Post # 1
As in, how did you decide which people to put together at what in table?
Did you keep ‘groups’ (e.g. cousins, your friends, his friends) that know each other already together, or did you mix it up to encourage people to mix and get to know the others?
I can’t wait to do the seating plan – such a geek! (hurry up and RSVP!! Oh wait… I should’ve had the invites out last week… oops). I think I want to mix it up a bit, while putting suitable people together age/stage-wise (e.g. under-agers, college partiers, slightly more mature young working adults). Is that the standard way to do it? Or is there a better way?
Post # 3
Keep groups that know each other. I HATE going to a funtion and getting put with people I dont know when 2 tables over is someone I know really well. It’s more comfortable for everyone.
Post # 4
What about if we put 2-3 people who get on well at a table with several other people who we *think* they’d get on well with (all of whom know at least one other person well)? Would that be enough to keep them relaxed and having a good night do you think?
Post # 5
I think this could be a good idea as long as you provide some kind of icebreaker or games that encourage people to mix and get to know each other – there’s lots of good ideas for things like this at the Martha Stewart Weddings website.
Post # 6
I would say always have at least half the table know eachother?
I was at a wedding recently with my SO and his family, and his little sister got placed with the parents and older folk, while we had our table with some cousins, which was fine, but this one girl who was extremely quiet, and didn’t know any of us. It was rather awkward, and the whole table ended up like, splitting up and sitting at other tables anyways.
Post # 7
We put people together who knew each other as much as possible. There were about 10 people left over that didn’t really know anyone else there, and we put these people at tables with really outgoing people who we thought they’d get along with.
We came up with three different potential arrangements before deciding on our final one. We were trying to find the perfect seating arrangement, and I think we got as close as we could.
Post # 8
DEFINITELY am grouping people together that know each other or are friends. I am separating out families (ie: adult parents and adult children).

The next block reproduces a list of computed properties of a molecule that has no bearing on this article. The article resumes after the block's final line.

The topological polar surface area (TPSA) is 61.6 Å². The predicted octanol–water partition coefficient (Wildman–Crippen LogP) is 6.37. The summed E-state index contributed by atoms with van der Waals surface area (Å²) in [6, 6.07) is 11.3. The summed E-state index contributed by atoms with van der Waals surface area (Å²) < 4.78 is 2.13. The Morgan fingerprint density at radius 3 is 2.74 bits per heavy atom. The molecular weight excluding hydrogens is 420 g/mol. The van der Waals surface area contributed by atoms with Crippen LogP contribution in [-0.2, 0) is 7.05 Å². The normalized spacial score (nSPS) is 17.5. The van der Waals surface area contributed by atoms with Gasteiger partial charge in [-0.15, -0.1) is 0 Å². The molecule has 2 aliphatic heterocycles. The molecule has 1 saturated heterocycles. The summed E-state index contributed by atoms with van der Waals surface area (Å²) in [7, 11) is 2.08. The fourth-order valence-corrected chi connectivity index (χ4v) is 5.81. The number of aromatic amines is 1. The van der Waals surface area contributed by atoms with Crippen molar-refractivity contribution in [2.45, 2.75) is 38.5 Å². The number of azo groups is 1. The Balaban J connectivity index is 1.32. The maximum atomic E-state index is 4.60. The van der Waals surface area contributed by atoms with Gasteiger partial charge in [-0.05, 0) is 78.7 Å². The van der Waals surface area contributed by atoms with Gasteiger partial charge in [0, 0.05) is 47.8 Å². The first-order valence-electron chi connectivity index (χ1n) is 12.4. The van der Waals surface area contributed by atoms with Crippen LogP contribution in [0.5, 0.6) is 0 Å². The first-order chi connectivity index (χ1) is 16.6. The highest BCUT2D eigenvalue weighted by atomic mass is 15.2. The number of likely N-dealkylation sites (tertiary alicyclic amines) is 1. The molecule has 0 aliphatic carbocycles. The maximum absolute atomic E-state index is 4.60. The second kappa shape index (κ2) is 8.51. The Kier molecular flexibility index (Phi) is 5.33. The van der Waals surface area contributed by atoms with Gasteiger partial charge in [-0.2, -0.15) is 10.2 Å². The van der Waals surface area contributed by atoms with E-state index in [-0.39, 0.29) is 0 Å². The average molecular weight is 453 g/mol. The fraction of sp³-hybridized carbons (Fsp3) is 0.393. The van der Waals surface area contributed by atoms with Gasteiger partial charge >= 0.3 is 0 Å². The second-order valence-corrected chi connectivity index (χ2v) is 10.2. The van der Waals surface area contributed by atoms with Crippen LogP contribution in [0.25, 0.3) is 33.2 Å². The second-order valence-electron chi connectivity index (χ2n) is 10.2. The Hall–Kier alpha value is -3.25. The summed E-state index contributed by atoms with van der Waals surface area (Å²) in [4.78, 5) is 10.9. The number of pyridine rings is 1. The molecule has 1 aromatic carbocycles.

Post # 9
I think it’s hard to mix unless you have some sort of acitivity or ice breaker. We won’t have time for that so I’m just going to group by those who know one another or are in the same circle of friends.
Post # 10
We are definitely trying to put people who know each other together — and where that’s not possible ensure they know at least some people on their table. I think the ‘know at least half the people on the table’ rule is a good one.
We’ve had a few not-great experiences, including one where a group of 6 friends were broken up — we were luckily in the remaining group of 4, but they had to leave early due to their baby so we were left on a table knowing no-one else, which was a bit awkward. And a recent one where not only did we not know anyone else on the table, we didn’t speak the same language as some of them!
I don’t think weddings are a place for social engineering and trying to get different groups of your friends and families to strike up friendships. I want my guests to have a really great time, and I know that will be easier for them if they’re sitting with people they know and like to spend time with.
Post # 11
my whole thing with seating is parents should be with parents….um with us being an interracial couple…if we seat ppl with ppl they know real well…then it looks like we have a racial divide at our wedding reception so this is something we definitely have to hash out.
Post # 12
We’re going to try to take a bit of both. With two long tables, each sitting about 25, it will basically come down to the closest 4-5 ppl. Our plan is that everyone should know at least 2 of the people next to/opposite them really well, and not know the other 2 as well – but they’ll be around the same age/have similar interests and such. Hope it’ll work out.
Post # 13
We actually asked family members what they would prefer…being seated with adult siblings or adult parents with their adult children. We had at our table (MOB) my 3 siblings and spouses and my Dad. All of my nieces & nephews were seated with their own siblings & spouses/SO’s. We did the same for the groom’s side. All friends were seated with friends, and the few odd couples who really knew no one else were grouped together.
I personally think its both uncomfortable & awkward to be placed with people you don’t know, but sometimes is unavoidable. Weddings go by so quickly some may not be bothered by it at all. One thing I did notice was that once dinner was over,some of my daughter’s friends took some chairs to another table set up for ten……there were at least 15 people squeezed in!
I’ve never been to a wedding where ‘games’ were played. I think if that were the case I might be spending more time on the dance floor. lol
Post # 14
I’m so glad I have a cocktail reception! I made a seating chart for the RD and it has caused I-can’t-tell-you-how-much drama!
Post # 15
We are putting his parents faaaaar away from each other because they are divorced and havent seen each other in years, and everyone else we will be seat together as family and friends so everyone will feel comfy and happy
Post # 16
We’re probably doing open seating unless I can find the time to seat people.